Now that I see I am not the only one who can just spell Ubuntu, can someone
suggest some reading material that would give me an adequate foundation to
begin learning ?
I have loaded Ubuntu 9.10 and can get around the gui, but I know that is
just the tip. Feed me Seymour !!

Thanks in advance,


Re: learning

By J at 02/16/2010 - 12:13

Meh... online stuff ;-)

There are some great websites and forums and lists (like this one)
that can get you going. However, if you're a bit old-school, as I am,
you also prefer that warm feeling and heft of a good book ;-)

Ubuntu For Non-Geeks, Third Edition
<a href="" title=""></a>

Ubuntu: Up and Running
A Power User's Desktop Guide (Est. release date, April 2010)
<a href="" title=""></a>

Now, caveat this by saying I have not read these, however, I have a
long love-affair with O'Reilly books when it comes to technical books.
For me, they've always seemed very well written and make for great
reference material.



Re: learning

By Robert Holtzman at 02/16/2010 - 13:11


Welcome, brother.

A Practical Guide to Ubuntu Linux by Mark G. Sobell is the best one I have
run across.

Re: learning

By Steve Cook at 02/16/2010 - 14:36

There is also the Ubuntu Desktop Course
<a href="" title=""></a>

Re: learning

By Knapp at 02/16/2010 - 14:50

Don't forget rutebook
<a href="" title=""></a>

Re: learning

By Steve Cook at 02/16/2010 - 14:57

Good call, always forget that one. Well worth working through.

Re: learning

By Tero Pesonen at 02/16/2010 - 12:04

When I started with Linux, the official boxes you ordered directly from
Germany used to come with 10 CD's and two or three manuals, each a few
hundred pages worth of reading. That was with SuSE Linux Professional,
and that's how I learnt how Linux works, and how to administer my box
(quite a computer-culture shock after Windows 98.)

Does Ubuntu publish any official, printed material?

There seems to be
<a href="" title=""></a>
but I haven't read it.

The most useful aspect of those old SuSE manuals was that they taught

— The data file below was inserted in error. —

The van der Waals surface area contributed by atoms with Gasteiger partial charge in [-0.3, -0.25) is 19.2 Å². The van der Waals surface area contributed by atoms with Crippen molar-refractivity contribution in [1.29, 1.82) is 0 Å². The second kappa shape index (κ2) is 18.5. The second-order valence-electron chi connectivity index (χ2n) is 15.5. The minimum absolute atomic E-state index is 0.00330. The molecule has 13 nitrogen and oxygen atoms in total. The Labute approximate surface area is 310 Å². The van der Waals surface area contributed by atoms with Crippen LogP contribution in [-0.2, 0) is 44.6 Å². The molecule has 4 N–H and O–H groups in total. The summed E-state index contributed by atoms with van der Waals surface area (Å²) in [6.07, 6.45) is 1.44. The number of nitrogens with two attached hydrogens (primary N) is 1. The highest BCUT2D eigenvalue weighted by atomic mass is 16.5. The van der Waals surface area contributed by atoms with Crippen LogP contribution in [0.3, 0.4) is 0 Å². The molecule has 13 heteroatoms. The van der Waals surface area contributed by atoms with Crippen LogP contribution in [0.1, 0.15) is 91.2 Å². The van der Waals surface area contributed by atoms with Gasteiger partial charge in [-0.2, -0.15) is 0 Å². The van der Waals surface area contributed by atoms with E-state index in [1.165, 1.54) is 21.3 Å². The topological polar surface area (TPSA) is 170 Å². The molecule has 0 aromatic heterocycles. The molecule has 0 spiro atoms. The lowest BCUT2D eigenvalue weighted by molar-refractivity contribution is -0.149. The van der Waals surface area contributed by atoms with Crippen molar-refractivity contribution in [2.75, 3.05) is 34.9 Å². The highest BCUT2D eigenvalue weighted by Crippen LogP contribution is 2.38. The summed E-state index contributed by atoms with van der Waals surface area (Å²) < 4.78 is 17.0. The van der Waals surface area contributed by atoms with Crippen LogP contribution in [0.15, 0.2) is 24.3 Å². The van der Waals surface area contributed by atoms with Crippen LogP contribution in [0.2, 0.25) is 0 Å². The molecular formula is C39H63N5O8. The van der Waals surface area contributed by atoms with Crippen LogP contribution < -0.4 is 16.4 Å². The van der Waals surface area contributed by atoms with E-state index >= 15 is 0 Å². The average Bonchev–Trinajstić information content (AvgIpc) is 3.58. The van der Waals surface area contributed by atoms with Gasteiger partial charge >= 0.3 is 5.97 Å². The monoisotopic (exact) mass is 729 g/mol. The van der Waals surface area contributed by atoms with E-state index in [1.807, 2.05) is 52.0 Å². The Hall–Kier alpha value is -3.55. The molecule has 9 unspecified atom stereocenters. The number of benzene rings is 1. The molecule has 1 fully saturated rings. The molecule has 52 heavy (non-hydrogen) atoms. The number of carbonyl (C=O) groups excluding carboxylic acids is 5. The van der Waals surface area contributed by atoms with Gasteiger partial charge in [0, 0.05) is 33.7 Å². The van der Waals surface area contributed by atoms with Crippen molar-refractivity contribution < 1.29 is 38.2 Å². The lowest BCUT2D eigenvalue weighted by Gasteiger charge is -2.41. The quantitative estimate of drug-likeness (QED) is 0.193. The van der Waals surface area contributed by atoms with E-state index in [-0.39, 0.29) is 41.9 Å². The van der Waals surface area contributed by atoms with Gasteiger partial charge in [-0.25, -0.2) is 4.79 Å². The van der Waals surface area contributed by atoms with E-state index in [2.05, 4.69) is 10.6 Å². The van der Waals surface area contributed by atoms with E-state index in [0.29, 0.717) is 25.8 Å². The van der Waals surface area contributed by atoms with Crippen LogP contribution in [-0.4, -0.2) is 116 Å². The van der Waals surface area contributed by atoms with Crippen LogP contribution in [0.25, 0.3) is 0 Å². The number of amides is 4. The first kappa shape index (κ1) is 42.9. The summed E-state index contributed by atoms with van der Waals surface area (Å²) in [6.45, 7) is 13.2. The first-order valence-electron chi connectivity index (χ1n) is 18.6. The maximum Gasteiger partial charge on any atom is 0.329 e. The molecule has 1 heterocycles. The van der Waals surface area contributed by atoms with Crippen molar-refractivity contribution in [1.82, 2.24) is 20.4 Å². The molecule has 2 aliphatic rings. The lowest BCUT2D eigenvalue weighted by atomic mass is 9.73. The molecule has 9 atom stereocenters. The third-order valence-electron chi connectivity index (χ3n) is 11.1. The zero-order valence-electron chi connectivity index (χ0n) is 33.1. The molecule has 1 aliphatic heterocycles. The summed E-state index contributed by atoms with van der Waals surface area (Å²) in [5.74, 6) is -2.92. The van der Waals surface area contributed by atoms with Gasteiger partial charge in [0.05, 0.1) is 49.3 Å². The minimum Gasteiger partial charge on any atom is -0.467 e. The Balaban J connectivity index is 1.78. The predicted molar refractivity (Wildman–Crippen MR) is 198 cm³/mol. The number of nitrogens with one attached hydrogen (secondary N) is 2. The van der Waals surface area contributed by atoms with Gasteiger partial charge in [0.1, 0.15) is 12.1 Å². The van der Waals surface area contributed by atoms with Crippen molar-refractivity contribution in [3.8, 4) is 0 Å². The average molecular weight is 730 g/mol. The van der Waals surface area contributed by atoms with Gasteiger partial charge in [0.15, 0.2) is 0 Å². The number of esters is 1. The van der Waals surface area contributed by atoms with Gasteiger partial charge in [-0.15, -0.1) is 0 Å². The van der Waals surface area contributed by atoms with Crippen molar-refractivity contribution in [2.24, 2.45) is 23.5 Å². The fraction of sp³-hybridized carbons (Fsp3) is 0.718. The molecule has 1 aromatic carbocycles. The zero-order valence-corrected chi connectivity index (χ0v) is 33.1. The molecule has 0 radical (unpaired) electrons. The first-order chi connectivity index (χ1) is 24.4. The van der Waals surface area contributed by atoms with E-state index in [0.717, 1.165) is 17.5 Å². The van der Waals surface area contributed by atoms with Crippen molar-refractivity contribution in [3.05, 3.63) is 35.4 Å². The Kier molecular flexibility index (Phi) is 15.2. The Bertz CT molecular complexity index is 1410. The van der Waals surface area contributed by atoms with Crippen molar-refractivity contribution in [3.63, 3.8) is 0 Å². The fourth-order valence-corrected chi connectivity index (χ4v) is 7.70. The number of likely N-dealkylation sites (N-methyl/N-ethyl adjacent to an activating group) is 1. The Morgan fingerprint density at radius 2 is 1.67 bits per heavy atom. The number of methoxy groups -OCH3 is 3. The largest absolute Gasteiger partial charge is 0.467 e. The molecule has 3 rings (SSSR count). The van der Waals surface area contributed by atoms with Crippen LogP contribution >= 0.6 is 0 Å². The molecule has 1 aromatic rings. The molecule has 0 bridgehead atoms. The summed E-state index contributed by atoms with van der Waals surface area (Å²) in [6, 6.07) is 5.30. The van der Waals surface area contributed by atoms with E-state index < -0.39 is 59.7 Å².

how to use the console. I suggest you learn it at some point. It is the
most productive tool you have access to.

Tero Pesonen

Re: learning

By Karl F. Larsen at 02/16/2010 - 14:46

Tero Pesonen wrote, On 02/16/2010 10:04 AM:

Hi, you can get from Ubuntu "GNU-Linux-Tools-Summary.pdf, and
intro-linux.pdf, and sag.pdf , and user-beta-1.pdf.gz.

The easy way to find these .pdf files is put the name of the
pdf in Google. I of course have all three and they are easy

73 Karl

Re: learning

By bqz69 at 02/16/2010 - 11:38

I started with a heavy book called "Practical Linux" :-)

Since then I have created a small website called <a href="" title=""></a> which
is supposed to help newbies.

However the development of linux goes so fast, that I almost has given up

Hope this might give you a clue, and that others will supplement

Here follows some links which I have been using a lot - Ubuntu is a
variant of Debian, but ubuntu is supposed to be easier to use and has a
greater help forum, but both are under heavy development:

<a href="" title=""></a>

<a href="" title=""></a>

<a href="" title=""></a>

Re: learning

By Colin Law at 02/16/2010 - 11:37

This should get you started - <a href="" title=""></a>

It is a little out of date, some of the GUI has changed a bit but the
fundamentals are good.